Today I am starting with a tabula rasa ... a blank screen and an equally blank mind.
I need to do a Costco run today some time. Kenya must be walked. I have some last minute lesson planning left to do because I will be out all day tomorrow .I should get more paint on the chair pieces.
I am finding it a pain in the butt to work on the pieces rather than a whole chair that can be moved as one item and on which I can see the effect of colours side by side.. It will be easier to do the design work ... maybe ... but the basic painting is much slower and trickier. You can place a chair on a drop cloth or a newspaper, but pieces have to be laid out carefully on my table, and, even with care they end up blotchier than they would be if I were painting the whole thing. I try to speed up the process by painting more than one surface and then have nowhere to to dry the piece without damage that will need to be scraped or sanded back.
Next time I will know better.
I wonder if my lassitude is the result of boredom, frustration or just plain laziness and a desire to get back to my current book. I am reading a lot more lately. I bought a raft of good books for the winter, and here it is, not even December, and I have gobbled up a few and am eating my way ravenously through Room.
Room is a strange book. The writer has limited herself to a particularly focused point of view and setting which could have resulted in an absolutely claustrophobic read, but her skill has lifted it beyond the narrow confines she set for herself. It was up for (and may have won) the Man Booker prize this year.
Annabel and Light Lifting were both finalists for the Giller.
Annabel has made me reflect on things I seldom consider. It is a sensitively written story of a hermaphroditic child born in a time and place where the condition was misunderstood and hidden so that the results were more tragic than they should have been. Love, however, makes this ultimately a redemptive novel.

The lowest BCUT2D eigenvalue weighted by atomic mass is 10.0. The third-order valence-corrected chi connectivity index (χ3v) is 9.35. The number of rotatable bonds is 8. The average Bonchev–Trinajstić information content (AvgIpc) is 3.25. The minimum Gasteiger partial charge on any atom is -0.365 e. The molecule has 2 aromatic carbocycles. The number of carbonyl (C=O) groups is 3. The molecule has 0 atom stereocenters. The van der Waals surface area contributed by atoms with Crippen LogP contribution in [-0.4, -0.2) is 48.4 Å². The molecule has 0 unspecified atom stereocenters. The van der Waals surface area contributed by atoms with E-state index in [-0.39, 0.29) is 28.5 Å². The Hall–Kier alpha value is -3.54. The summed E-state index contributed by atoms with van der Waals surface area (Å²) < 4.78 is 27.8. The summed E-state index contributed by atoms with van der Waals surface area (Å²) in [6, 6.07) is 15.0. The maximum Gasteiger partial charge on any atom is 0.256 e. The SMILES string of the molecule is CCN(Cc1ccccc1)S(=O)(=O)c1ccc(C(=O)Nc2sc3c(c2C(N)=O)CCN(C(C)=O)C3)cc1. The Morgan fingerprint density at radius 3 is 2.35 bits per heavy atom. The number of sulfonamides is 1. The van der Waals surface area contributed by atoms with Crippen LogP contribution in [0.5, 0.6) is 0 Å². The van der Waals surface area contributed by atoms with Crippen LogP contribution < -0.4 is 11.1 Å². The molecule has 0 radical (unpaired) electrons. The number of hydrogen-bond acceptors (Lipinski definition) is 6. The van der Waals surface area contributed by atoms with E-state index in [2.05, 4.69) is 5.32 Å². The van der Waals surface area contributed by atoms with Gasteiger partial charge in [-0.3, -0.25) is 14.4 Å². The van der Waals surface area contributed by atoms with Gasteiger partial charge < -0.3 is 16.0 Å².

I am giving Light Lifting to a friend for Christmas. It is a very male book. Well written ... but masculine in a way books that appeal mainly to women are not. It is about physicality rather than feelings; action rather than contemplation. Strong detail throughout and all the other positives associated with excellent writing ... but I am more interested in the softer more amorphous things that go on within a person than I am in how accurately the writer is able to convey physical sensations.
I think any athlete with a penchant for reading would love this book which captures a runner's pain, exhaustion and exultation; the physical details of a father dealing with recurrent infestations of lice; and, most often, the pain inflicted on men by other men or by themselves. Because he handles sensory detail so well, the writing is powerful. It is not that other good writers (women more often than men) get at feelings by emoting about them; it's that Alexander MacLeod's focus is on the physical ... and on men and their perspective.
I haven't finished reading all the stories yet, partly because it is so very male, but also partly because I prefer novels to short fiction. I will write a proper review of this one when I have finished it, because I know I have not done it justice. I may have given the incorrect impression that the stories are just about physical pain endured by men ... and the ones I have read are more than that ... they illuminate truth just as all fine fiction does.
So ... on with my day ... hope you have a good one ...